It was Superhot that first made me think about the old writer’s adage, that you do the slow stuff fast and the fast stuff slow. This is the thinking that powers Jack Reacher novels, for example – Lee Child talks about this trick often and with great clarity. If Reacher’s doing a bunch of research, you whip through it in a couple of lines. Literary montage! If Reacher’s outside a bar, though, and a horseshoe of bad’uns is forming around him, time slows until it forms a thick mineral goop that traps everyone within it. The next few seconds are going to involve the shattering of kneecaps and the bruising of aortas (if aortas are a thing that can be bruised – having typed it, I am unconvinced). The next few seconds are going to be violent and memorable. Crucially, the next few seconds are going to take eight or nine pages to play out, because every move will be examined in great forensic detail. We will count the separate sparks in the air, and be deafened by the clatter of a spent cartridge case rattling on the tarmac. We will be fully present and fully conscious in these terrible, glorious moments.
Is Superhot turn-based? Not really, but it’s a unique kind of meter, certainly – the work of a ludic Dave Brubeck. It is strange, given the unprecedented control over the variables that make up the universe they afford, that many games are so uninterested in time. Sure, they shatter it into loops with the death and save systems. They may also slow it, Reacher-like, when the guns come out. But genuine inventions, such as Superhot’s world in which time only moves when you do? These genuine inventions are quite rare.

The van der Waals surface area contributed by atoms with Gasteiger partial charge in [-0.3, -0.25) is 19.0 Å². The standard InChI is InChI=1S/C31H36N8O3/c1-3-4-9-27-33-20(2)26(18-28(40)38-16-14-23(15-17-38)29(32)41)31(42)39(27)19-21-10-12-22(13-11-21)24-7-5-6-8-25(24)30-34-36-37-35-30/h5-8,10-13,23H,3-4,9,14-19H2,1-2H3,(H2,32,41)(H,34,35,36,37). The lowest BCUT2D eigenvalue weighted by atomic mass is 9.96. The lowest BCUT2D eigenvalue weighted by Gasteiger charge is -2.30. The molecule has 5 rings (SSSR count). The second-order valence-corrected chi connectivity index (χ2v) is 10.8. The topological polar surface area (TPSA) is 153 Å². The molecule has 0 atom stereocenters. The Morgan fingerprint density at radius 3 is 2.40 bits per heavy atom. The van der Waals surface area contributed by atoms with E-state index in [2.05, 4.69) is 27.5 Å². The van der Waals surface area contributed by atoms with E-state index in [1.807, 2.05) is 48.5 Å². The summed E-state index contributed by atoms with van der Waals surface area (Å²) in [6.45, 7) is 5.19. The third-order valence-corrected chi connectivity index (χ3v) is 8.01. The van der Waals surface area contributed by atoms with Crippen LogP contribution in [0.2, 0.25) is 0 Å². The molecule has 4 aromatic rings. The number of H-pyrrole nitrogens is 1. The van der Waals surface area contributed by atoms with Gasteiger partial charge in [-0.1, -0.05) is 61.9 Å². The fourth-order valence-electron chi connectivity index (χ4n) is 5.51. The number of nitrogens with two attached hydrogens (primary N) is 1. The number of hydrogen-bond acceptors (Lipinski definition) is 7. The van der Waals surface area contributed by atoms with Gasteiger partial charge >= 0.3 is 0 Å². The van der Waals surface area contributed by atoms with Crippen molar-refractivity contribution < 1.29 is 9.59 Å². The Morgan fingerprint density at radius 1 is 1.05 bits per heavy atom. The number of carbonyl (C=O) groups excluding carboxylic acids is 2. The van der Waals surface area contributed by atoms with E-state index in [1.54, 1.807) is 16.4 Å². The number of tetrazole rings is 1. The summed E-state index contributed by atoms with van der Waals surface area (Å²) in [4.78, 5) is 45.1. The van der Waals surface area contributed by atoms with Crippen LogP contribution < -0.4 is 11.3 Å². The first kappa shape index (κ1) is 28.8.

I’ve been thinking of all this these past few weeks as I’ve been playing, by sheer coincidence, through a range of rather brilliant turn-based tactic games, some of which have come out and some of which are yet to be released. Turn-based tactic games are hardly inventive by this point, but they definitely force you to think about time, about how it is broken up, and about what happens when you can pause it and step outside of it and really ponder your actions. Specifically, the games I’ve been playing have made me think about the way that time affects storytelling, and I think I’m ready to present my findings. Turn-based games, I suspect, are uniquely suited to generating incredible stories. They are more cinematic in the narrative sense than the games that we lazily refer to as being cinematic. And I think this is because of time.
Powered by WPeMatico